Institute News

Barbie Zelizer Named 2017-2018 Rutman Teaching Fellow

Barbie Zelizer, the Raymond Williams Professor of Communication at the Annenberg School for Communication at the University of Pennsylvania, has been named the 2017-2018 Rutman Teaching Fellow by the USC Shoah Foundation at the University of Southern California.

The Rutman Teaching Fellowship, awarded to one University of Pennsylvania professor each year, provides funding for a course that integrates into its curriculum USC Shoah Foundation’s Visual History Archive (VHA), which has more than 55,000 video testimonies of survivors and witnesses of genocide, including the Holocaust; the Rwandan, Armenian, Cambodian, and Guatemalan genocides; and the Nanjing Massacre in China.

In 2012, when Penn became the first institution in Pennsylvania to offer access to the VHA’s eyewitness testimonies, the Fellowship was created by a gift from Penn alumna Lori Rutman Fife in memory of her parents Henry and Sherry Rutman.

Zelizer will use her fellowship to teach a Ph.D. research seminar entitled “Mediating War and Genocide Through Visual Memory.” The seminar will take place at the end of the spring 2018 semester and continue into the summer, with a two-week immersive experience in Berlin. The course will be among the inaugural activities of Annenberg’s forthcoming Center for Media at Risk, conceived and directed by Zelizer.

Zelizer is offering the course in partnership with the Institute for the Study of Anti-Semitism at the Technical University of Berlin, which will host Penn students during their two-weeks in Germany. University of Berlin students will join in the class, which involves 12-18 class sessions and site visits through which the students will consider the mediated visual memory of war and genocide as it takes shape in museums, art installations, monuments, cinema, and other visual domains.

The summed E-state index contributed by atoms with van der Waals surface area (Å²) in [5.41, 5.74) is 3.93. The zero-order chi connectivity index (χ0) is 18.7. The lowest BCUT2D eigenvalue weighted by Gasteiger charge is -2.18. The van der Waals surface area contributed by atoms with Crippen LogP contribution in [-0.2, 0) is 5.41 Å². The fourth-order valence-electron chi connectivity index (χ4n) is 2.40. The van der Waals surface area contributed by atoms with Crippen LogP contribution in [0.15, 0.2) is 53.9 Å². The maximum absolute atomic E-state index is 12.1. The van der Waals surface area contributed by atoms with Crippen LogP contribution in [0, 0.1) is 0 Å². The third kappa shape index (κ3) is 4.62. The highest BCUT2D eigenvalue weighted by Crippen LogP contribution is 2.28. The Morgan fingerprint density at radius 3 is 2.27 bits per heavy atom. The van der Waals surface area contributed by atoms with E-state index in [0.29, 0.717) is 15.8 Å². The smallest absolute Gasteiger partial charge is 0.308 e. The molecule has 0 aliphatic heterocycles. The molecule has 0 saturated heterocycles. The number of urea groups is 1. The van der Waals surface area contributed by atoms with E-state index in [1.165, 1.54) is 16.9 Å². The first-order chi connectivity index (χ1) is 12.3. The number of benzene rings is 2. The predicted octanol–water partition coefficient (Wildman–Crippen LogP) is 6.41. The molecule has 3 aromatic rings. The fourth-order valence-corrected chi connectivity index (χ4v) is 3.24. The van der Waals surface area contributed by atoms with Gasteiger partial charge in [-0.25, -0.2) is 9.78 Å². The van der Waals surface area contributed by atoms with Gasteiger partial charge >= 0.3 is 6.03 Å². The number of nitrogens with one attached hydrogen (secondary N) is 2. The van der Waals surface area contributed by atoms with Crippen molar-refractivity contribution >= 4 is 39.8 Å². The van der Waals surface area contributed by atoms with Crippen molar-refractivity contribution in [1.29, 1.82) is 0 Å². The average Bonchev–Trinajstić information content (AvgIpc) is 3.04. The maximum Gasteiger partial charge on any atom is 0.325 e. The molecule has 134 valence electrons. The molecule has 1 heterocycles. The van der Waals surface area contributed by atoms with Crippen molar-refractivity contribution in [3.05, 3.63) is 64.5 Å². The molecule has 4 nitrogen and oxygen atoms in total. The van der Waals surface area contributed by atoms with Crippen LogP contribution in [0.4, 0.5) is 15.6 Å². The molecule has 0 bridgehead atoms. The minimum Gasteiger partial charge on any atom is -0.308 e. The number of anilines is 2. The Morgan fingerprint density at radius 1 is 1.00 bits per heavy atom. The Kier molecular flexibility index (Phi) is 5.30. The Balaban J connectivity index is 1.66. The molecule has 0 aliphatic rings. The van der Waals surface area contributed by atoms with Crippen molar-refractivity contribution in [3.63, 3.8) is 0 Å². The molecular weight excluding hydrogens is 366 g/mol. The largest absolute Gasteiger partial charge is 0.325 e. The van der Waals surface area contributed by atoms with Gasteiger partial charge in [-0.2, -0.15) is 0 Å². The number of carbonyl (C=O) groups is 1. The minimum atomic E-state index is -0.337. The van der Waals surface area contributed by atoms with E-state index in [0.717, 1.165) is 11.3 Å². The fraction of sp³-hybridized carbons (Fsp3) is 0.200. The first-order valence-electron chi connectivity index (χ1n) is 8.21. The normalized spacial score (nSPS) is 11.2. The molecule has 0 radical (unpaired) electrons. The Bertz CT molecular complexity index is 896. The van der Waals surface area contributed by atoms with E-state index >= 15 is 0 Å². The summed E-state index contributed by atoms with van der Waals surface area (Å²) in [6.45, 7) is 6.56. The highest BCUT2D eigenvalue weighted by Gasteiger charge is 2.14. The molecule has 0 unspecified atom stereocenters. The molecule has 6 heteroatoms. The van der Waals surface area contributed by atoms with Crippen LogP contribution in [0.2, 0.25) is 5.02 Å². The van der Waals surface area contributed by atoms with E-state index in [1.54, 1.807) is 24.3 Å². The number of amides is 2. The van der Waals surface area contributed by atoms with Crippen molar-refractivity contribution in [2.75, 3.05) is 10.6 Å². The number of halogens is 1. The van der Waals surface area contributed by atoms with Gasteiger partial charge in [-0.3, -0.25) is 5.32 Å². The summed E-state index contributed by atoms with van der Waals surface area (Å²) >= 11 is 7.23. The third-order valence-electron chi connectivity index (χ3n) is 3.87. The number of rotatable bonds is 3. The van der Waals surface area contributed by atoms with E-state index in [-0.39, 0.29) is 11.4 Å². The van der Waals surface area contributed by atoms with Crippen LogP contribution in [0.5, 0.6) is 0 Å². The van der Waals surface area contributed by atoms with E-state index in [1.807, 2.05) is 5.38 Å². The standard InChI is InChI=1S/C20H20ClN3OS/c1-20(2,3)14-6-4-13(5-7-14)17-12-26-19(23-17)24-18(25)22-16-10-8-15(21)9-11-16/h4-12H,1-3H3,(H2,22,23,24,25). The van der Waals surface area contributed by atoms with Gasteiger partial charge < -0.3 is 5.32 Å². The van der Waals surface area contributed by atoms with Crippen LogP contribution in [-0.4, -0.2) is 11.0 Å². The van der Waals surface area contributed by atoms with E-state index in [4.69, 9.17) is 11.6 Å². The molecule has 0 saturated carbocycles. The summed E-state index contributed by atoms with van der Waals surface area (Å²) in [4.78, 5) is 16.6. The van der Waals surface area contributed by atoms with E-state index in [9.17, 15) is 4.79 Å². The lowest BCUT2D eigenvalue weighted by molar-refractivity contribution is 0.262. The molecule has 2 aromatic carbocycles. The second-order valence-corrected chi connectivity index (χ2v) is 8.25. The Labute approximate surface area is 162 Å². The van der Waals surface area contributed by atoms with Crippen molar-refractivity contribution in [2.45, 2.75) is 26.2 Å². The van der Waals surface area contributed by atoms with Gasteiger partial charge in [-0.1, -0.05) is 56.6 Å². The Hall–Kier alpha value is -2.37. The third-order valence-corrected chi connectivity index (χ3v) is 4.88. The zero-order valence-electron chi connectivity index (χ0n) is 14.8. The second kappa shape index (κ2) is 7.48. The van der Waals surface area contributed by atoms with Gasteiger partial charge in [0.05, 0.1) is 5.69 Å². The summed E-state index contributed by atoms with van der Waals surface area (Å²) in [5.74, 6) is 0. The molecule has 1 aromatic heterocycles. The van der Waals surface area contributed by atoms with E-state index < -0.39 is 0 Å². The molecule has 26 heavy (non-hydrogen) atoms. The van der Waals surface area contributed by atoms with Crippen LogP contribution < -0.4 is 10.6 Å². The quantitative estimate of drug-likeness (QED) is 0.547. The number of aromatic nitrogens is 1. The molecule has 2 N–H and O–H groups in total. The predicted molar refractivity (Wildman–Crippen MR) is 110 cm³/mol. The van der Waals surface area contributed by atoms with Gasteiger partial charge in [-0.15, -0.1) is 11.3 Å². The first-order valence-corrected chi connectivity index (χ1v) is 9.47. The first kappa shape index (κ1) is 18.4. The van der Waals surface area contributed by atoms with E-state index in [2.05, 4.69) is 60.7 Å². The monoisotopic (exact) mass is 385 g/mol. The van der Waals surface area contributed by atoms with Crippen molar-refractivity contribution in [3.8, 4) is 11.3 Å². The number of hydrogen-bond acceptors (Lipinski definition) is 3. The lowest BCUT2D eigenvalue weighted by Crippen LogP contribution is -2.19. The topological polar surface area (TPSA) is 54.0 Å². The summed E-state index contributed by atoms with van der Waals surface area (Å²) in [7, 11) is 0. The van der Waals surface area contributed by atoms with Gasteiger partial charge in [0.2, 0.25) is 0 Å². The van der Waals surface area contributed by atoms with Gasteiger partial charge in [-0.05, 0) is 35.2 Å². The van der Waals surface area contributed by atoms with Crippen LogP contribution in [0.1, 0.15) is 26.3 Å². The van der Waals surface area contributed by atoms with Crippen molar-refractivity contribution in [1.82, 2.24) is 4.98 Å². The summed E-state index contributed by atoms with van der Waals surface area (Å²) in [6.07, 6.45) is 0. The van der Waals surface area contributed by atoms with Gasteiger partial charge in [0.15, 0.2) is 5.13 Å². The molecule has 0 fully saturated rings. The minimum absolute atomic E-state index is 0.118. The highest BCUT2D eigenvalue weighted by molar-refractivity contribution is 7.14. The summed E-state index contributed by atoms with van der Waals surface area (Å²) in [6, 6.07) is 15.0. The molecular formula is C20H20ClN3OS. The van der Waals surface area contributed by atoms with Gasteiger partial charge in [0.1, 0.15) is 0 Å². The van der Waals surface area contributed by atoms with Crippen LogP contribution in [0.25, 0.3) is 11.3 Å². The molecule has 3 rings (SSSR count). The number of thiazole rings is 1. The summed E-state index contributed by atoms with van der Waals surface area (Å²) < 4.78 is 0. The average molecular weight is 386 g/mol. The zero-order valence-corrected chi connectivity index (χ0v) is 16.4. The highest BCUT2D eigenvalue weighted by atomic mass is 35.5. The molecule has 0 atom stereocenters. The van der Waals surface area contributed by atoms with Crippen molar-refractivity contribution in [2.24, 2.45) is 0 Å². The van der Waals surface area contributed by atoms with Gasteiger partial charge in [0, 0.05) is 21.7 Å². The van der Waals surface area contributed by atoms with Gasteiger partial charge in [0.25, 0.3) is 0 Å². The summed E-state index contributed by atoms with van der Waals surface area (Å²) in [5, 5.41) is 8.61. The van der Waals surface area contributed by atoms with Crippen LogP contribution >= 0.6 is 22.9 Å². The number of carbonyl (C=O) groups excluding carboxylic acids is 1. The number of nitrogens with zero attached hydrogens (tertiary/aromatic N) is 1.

Zelizer has a deep body of research into the Holocaust, and into genocide more generally. Two of her 14 books include Visual Culture and the Holocaust (Rutgers University Press) and Remembering to Forget: Holocaust Memory Through the Camera’s Eye (University of Chicago Press).

“I am currently interested in considering the broad arc that stretches from the Holocaust, with its excess of visual documentation, to the Cold War and its absolute absence of visual documentation,” says Zelizer. “How does visual documentation impact how we come to grips with genocide, conflict, and war?”

She hopes her course – and access to the VHA – will help her students delve into this question. The Shoah Foundation will send representatives to Penn to train Zelizer’s students on best practices for using the VHA’s resources, and the students will be able to interact with the archives throughout the course.

“I want the students to learn what an archive looks like, to discover the mindset that drives archival documentation,” Zelizer says. “And access to the Visual History Archive – one of the premiere archives on genocide – will undoubtedly enrich their engagement with the course themes.”

Since 2007, Zelizer has been teaching immersive experience seminars around the globe through her role as Director of Annenberg’s Scholars Program in Culture and Communication. Past programs have taken place in Canada, Japan, Spain, South Africa, Puerto Rico, and numerous other nations around the globe.

In addition to teaching her course, Zelizer will deliver a lecture at USC on her research and her experience using the VHA.